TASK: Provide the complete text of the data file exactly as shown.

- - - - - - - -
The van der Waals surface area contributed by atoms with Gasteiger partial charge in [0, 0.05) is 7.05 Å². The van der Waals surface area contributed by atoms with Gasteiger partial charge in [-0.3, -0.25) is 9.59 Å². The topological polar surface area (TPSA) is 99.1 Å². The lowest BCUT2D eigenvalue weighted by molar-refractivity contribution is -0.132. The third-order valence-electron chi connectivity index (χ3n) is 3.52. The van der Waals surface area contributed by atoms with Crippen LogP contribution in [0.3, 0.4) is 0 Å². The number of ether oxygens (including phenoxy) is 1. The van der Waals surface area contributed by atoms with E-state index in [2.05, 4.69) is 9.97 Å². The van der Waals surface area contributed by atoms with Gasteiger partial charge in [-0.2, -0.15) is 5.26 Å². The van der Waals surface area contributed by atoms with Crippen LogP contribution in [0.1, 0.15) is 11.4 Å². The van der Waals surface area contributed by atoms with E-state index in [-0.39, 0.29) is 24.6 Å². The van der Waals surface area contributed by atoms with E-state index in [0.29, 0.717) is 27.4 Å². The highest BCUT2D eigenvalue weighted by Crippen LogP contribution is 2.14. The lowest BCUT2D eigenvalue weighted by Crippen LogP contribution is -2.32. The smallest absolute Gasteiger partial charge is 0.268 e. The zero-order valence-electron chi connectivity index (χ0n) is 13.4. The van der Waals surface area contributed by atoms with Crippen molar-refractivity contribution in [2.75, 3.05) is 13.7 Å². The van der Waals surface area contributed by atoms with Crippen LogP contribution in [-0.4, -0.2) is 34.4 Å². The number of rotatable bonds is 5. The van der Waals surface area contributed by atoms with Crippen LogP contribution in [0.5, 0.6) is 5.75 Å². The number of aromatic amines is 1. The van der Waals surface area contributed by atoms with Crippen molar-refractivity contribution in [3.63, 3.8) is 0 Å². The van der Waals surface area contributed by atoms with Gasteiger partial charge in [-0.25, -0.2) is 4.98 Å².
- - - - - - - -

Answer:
The van der Waals surface area contributed by atoms with Gasteiger partial charge in [0, 0.05) is 7.05 Å². The van der Waals surface area contributed by atoms with Gasteiger partial charge in [-0.3, -0.25) is 9.59 Å². The topological polar surface area (TPSA) is 99.1 Å². The lowest BCUT2D eigenvalue weighted by molar-refractivity contribution is -0.132. The third-order valence-electron chi connectivity index (χ3n) is 3.52. The van der Waals surface area contributed by atoms with Crippen LogP contribution in [0.3, 0.4) is 0 Å². The number of ether oxygens (including phenoxy) is 1. The van der Waals surface area contributed by atoms with E-state index in [2.05, 4.69) is 9.97 Å². The van der Waals surface area contributed by atoms with Gasteiger partial charge in [-0.2, -0.15) is 5.26 Å². The van der Waals surface area contributed by atoms with Crippen LogP contribution in [0.1, 0.15) is 11.4 Å². The van der Waals surface area contributed by atoms with E-state index in [-0.39, 0.29) is 24.6 Å². The van der Waals surface area contributed by atoms with E-state index in [0.29, 0.717) is 27.4 Å². The highest BCUT2D eigenvalue weighted by Crippen LogP contribution is 2.14. The lowest BCUT2D eigenvalue weighted by Crippen LogP contribution is -2.32. The smallest absolute Gasteiger partial charge is 0.268 e. The zero-order valence-electron chi connectivity index (χ0n) is 13.4. The van der Waals surface area contributed by atoms with Crippen molar-refractivity contribution in [2.75, 3.05) is 13.7 Å². The van der Waals surface area contributed by atoms with Crippen LogP contribution in [-0.4, -0.2) is 34.4 Å². The number of rotatable bonds is 5. The van der Waals surface area contributed by atoms with Crippen LogP contribution in [0.5, 0.6) is 5.75 Å². The number of aromatic amines is 1. The van der Waals surface area contributed by atoms with Crippen molar-refractivity contribution in [3.63, 3.8) is 0 Å². The van der Waals surface area contributed by atoms with Gasteiger partial charge in [-0.25, -0.2) is 4.98 Å².